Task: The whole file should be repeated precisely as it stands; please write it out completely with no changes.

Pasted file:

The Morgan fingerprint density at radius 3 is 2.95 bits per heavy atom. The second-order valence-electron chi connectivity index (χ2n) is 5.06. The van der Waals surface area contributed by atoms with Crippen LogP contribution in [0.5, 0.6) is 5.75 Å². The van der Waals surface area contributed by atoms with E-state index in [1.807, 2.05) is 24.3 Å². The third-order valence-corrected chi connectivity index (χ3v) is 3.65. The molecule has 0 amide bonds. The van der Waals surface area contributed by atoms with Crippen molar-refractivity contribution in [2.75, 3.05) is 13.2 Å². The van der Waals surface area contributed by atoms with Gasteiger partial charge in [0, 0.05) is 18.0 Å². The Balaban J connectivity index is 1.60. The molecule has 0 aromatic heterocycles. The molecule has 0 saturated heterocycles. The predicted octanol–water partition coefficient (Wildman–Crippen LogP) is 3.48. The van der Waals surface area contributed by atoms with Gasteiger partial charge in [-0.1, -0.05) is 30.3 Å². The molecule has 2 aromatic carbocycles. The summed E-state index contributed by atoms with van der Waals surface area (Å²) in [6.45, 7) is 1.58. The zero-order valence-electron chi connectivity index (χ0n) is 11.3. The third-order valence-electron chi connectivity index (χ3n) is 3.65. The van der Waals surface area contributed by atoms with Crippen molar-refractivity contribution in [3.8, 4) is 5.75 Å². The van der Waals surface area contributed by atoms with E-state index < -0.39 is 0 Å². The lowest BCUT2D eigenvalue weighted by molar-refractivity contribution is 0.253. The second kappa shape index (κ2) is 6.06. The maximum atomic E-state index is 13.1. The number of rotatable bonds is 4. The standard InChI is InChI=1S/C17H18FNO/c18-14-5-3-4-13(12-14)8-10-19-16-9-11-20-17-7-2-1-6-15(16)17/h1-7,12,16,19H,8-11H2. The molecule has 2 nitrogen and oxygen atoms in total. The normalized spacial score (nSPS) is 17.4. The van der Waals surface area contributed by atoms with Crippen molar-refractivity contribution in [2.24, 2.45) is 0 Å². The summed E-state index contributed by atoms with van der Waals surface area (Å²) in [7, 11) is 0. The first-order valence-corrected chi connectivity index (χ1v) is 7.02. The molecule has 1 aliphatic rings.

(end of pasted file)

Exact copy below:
The Morgan fingerprint density at radius 3 is 2.95 bits per heavy atom. The second-order valence-electron chi connectivity index (χ2n) is 5.06. The van der Waals surface area contributed by atoms with Crippen LogP contribution in [0.5, 0.6) is 5.75 Å². The van der Waals surface area contributed by atoms with E-state index in [1.807, 2.05) is 24.3 Å². The third-order valence-corrected chi connectivity index (χ3v) is 3.65. The molecule has 0 amide bonds. The van der Waals surface area contributed by atoms with Crippen molar-refractivity contribution in [2.75, 3.05) is 13.2 Å². The van der Waals surface area contributed by atoms with Gasteiger partial charge in [0, 0.05) is 18.0 Å². The Balaban J connectivity index is 1.60. The molecule has 0 aromatic heterocycles. The molecule has 0 saturated heterocycles. The predicted octanol–water partition coefficient (Wildman–Crippen LogP) is 3.48. The van der Waals surface area contributed by atoms with Gasteiger partial charge in [-0.1, -0.05) is 30.3 Å². The molecule has 2 aromatic carbocycles. The summed E-state index contributed by atoms with van der Waals surface area (Å²) in [6.45, 7) is 1.58. The zero-order valence-electron chi connectivity index (χ0n) is 11.3. The third-order valence-electron chi connectivity index (χ3n) is 3.65. The van der Waals surface area contributed by atoms with Crippen molar-refractivity contribution in [3.8, 4) is 5.75 Å². The van der Waals surface area contributed by atoms with E-state index < -0.39 is 0 Å². The lowest BCUT2D eigenvalue weighted by molar-refractivity contribution is 0.253. The second kappa shape index (κ2) is 6.06. The maximum atomic E-state index is 13.1. The number of rotatable bonds is 4. The standard InChI is InChI=1S/C17H18FNO/c18-14-5-3-4-13(12-14)8-10-19-16-9-11-20-17-7-2-1-6-15(16)17/h1-7,12,16,19H,8-11H2. The molecule has 2 nitrogen and oxygen atoms in total. The normalized spacial score (nSPS) is 17.4. The van der Waals surface area contributed by atoms with Crippen molar-refractivity contribution in [2.24, 2.45) is 0 Å². The summed E-state index contributed by atoms with van der Waals surface area (Å²) in [7, 11) is 0. The first-order valence-corrected chi connectivity index (χ1v) is 7.02. The molecule has 1 aliphatic rings.